On June 28, 1983, twenty-five years ago tomorrow, a section of the northbound side of an I-95 bridge spanning Connecticut’s Mianus River collapsed. Three people died in the tragedy, with another three injured (far more would have been at risk had the collapse occurred during the day rather than very early in the morning).
The disaster put a spotlight on how little attention Connecticut had paid to maintenance. At the time, ConnDOT had only 12 bridge inspectors to handle the state’s 3,600 highway bridges and 1,200 bridges on local roads (each two-person inspection team was assigned 400 bridges a year). An internal inquiry found that some inspectors had cut corners and even claimed to do inspections they had not performed in order to stay on schedule.
Connecticut’s response was appropriately dramatic. Within a year, ConnDOT had hired additional inspectors and inspection support staff, purchased additional equipment, and changed the bridge design process to include more inspector feedback. Connecticut’s elected officials voted to invest $5.5 billion into the state’s transportation infrastructure over 10 years, with striking results. Between 1986 and 1997, the percentage of the state’s bridges which were structurally deficient or functionally obsolete (according to the FHWA’s National Bridge Inventory) decreased from more than 60% to just over 28%.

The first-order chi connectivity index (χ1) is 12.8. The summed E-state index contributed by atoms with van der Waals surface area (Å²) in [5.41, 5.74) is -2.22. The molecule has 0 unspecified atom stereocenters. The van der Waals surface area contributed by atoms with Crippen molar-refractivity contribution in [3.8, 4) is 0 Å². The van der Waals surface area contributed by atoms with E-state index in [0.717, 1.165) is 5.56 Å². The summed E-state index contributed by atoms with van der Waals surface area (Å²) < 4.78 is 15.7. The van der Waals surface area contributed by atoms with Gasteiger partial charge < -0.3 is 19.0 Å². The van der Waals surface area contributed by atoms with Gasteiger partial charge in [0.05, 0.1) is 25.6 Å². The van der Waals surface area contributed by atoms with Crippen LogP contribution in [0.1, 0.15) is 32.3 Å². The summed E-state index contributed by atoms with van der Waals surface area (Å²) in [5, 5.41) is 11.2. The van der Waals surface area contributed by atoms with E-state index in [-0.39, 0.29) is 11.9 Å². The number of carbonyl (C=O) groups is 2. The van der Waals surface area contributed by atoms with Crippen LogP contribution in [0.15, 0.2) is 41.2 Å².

Since 1997, however, bridge conditions have gradually worsened; the most recent National Bridge Inventory shows that 33.5% of Connecticut’s bridges are deficient. A 2007 Tri-State Campaign report, Reform: The Road Not Taken, revealed that ConnDOT is spending almost two-thirds of its highway and bridge capital budget on expansion, not maintenance.
The Mianus River collapse was an obvious lesson in the tragic consequences of deferring maintenance. State officials took it to heart, effectively responded to disaster, and overhauled the state’s priorities. Over the last decade, however, Connecticut’s commitment to maintenance has again shown signs of slipping. After the 2007 Minneapolis bridge collapse, Gov. Rell and the state legislature passed $100 million in bonds for state bridges, which is a good start (see MTR # 562). Mianus River is a lesson no one wants to relearn.
Image: TSTC analysis of FHWA data.